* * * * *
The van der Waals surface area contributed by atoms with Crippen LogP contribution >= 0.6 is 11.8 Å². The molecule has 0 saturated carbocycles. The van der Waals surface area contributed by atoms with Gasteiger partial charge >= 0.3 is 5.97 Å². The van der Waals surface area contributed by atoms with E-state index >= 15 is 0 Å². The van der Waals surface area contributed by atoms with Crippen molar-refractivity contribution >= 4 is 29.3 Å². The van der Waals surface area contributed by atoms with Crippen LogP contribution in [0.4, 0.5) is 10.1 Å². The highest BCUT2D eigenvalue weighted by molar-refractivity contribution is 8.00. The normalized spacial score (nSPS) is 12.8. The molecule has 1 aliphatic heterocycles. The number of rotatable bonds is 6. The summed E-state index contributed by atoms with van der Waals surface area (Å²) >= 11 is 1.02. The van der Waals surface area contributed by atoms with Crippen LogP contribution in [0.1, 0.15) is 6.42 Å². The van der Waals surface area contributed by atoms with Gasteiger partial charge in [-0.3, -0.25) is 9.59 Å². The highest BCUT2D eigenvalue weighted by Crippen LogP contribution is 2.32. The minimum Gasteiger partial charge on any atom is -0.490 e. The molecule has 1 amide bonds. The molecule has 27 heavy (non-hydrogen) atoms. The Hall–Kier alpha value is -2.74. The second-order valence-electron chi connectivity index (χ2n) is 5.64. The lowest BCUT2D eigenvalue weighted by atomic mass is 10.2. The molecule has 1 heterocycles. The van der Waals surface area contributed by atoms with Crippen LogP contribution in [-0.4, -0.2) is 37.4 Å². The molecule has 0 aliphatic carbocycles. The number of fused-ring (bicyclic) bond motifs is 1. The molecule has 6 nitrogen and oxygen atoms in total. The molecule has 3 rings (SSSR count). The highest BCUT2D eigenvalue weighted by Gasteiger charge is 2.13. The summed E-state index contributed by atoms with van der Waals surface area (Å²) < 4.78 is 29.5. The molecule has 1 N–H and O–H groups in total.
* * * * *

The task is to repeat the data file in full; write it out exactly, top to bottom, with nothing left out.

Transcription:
The van der Waals surface area contributed by atoms with Crippen LogP contribution >= 0.6 is 11.8 Å². The molecule has 0 saturated carbocycles. The van der Waals surface area contributed by atoms with Gasteiger partial charge >= 0.3 is 5.97 Å². The van der Waals surface area contributed by atoms with E-state index >= 15 is 0 Å². The van der Waals surface area contributed by atoms with Crippen molar-refractivity contribution >= 4 is 29.3 Å². The van der Waals surface area contributed by atoms with Crippen LogP contribution in [0.4, 0.5) is 10.1 Å². The highest BCUT2D eigenvalue weighted by molar-refractivity contribution is 8.00. The normalized spacial score (nSPS) is 12.8. The molecule has 1 aliphatic heterocycles. The number of rotatable bonds is 6. The summed E-state index contributed by atoms with van der Waals surface area (Å²) >= 11 is 1.02. The van der Waals surface area contributed by atoms with Crippen LogP contribution in [0.1, 0.15) is 6.42 Å². The van der Waals surface area contributed by atoms with Gasteiger partial charge in [-0.3, -0.25) is 9.59 Å². The highest BCUT2D eigenvalue weighted by Crippen LogP contribution is 2.32. The minimum Gasteiger partial charge on any atom is -0.490 e. The molecule has 1 amide bonds. The molecule has 27 heavy (non-hydrogen) atoms. The Hall–Kier alpha value is -2.74. The second-order valence-electron chi connectivity index (χ2n) is 5.64. The lowest BCUT2D eigenvalue weighted by atomic mass is 10.2. The molecule has 1 heterocycles. The van der Waals surface area contributed by atoms with Crippen LogP contribution in [-0.4, -0.2) is 37.4 Å². The molecule has 0 aliphatic carbocycles. The number of fused-ring (bicyclic) bond motifs is 1. The molecule has 6 nitrogen and oxygen atoms in total. The molecule has 3 rings (SSSR count). The highest BCUT2D eigenvalue weighted by Gasteiger charge is 2.13. The summed E-state index contributed by atoms with van der Waals surface area (Å²) < 4.78 is 29.5. The molecule has 1 N–H and O–H groups in total.